To determine your total amount of taxable income, you must first add up all of your earned income (from salaries, wages and tips) and unearned income (from sources like Social Security, other retirement accounts and dividend payments). Then, you subtract your adjustments to find your adjusted gross income (AGI). Adjustments to income include student loan interest payments, IRA contributions and moving expenses.
After you’ve accounted for your adjustments, you’ll arrive at your taxable income amount by subtracting your deductions and your exemptions. There are personal exemptions that you can claim for yourself and your spouse. And then there are dependency exemptions that you can claim for your dependents.
5. Tax Deductions
Deductions can get a bit more complicated. Many taxpayers claim the standard deduction, which depends on your age, your income and your filing status. You can also itemize your deductions by adding up all of your eligible expenses.
Some deductible expenses include mortgage interest, charitable contributions and medical expenses. Depending on what gives you the larger deduction, you’ll need to either take the standard deduction or itemize your deductions.
Related Article: What Can You Deduct at Tax Time?
6. Tax Credits
Unlike adjustments, exemptions and deductions, tax credits apply to your final tax bill instead of your taxable income. Tax credits are only available to taxpayers in certain circumstances, like those who earn below a certain amount, individuals with childcare expenses and those who have adopted a child.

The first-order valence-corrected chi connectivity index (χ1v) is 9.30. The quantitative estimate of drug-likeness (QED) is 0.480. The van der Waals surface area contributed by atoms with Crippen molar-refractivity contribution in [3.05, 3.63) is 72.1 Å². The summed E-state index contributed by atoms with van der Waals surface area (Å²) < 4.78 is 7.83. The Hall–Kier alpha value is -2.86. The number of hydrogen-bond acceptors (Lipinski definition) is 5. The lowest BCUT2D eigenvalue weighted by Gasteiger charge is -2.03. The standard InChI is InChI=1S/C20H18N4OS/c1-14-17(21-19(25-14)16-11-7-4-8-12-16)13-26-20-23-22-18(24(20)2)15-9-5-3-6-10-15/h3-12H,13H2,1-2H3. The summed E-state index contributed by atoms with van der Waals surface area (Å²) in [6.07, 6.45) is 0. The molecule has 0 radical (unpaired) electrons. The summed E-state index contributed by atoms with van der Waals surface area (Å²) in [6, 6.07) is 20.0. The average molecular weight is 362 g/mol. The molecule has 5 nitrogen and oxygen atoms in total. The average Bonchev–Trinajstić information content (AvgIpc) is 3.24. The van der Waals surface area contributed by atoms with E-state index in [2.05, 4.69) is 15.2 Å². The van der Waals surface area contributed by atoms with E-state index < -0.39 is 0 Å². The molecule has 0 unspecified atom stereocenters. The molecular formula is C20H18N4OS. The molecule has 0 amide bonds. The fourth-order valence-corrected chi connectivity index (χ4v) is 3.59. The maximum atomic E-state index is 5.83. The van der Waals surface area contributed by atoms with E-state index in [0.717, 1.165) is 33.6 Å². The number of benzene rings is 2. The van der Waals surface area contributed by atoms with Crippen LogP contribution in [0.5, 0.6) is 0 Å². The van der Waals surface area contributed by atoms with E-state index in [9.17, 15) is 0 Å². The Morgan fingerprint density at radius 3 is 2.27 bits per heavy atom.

There are also tax credits associated with getting a post-secondary education, installing energy-efficient equipment at home and enrolling in a government health insurance plan. Some of these tax credits are even refundable, meaning that if your credit exceeds your liability you’ll get the difference refunded to you.
The Bottom Line
No one likes paying income taxes. But understanding the factors that impact how much you will pay can help you take steps to lower your tax bill. Your adjusted gross income is calculated using a number of tax credits and deductions on top of taking into account how much income you have received for the year. This is why it’s important to have an expert on your side even before it’s time to pay your taxes so that you’re planning ahead.
Tips for Tax Planning
- Taxes can be difficult and no one wants to pay more than their fair share. It’s important to have experts, like a financial advisor, looking out for you during the year so that you can properly plan ahead on your taxes. Finding a qualified financial advisor doesn’t have to be hard. SmartAsset’s free tool matches you with up to three financial advisors who serve your area, and you can interview your advisor matches at no cost to decide which one is right for you. If you’re ready to find an advisor who can help you achieve your financial goals, get started now.
- There are a number of great tax resources that can get you more informed about tax planning. In fact, you can check out our guide to tax planning to learn more.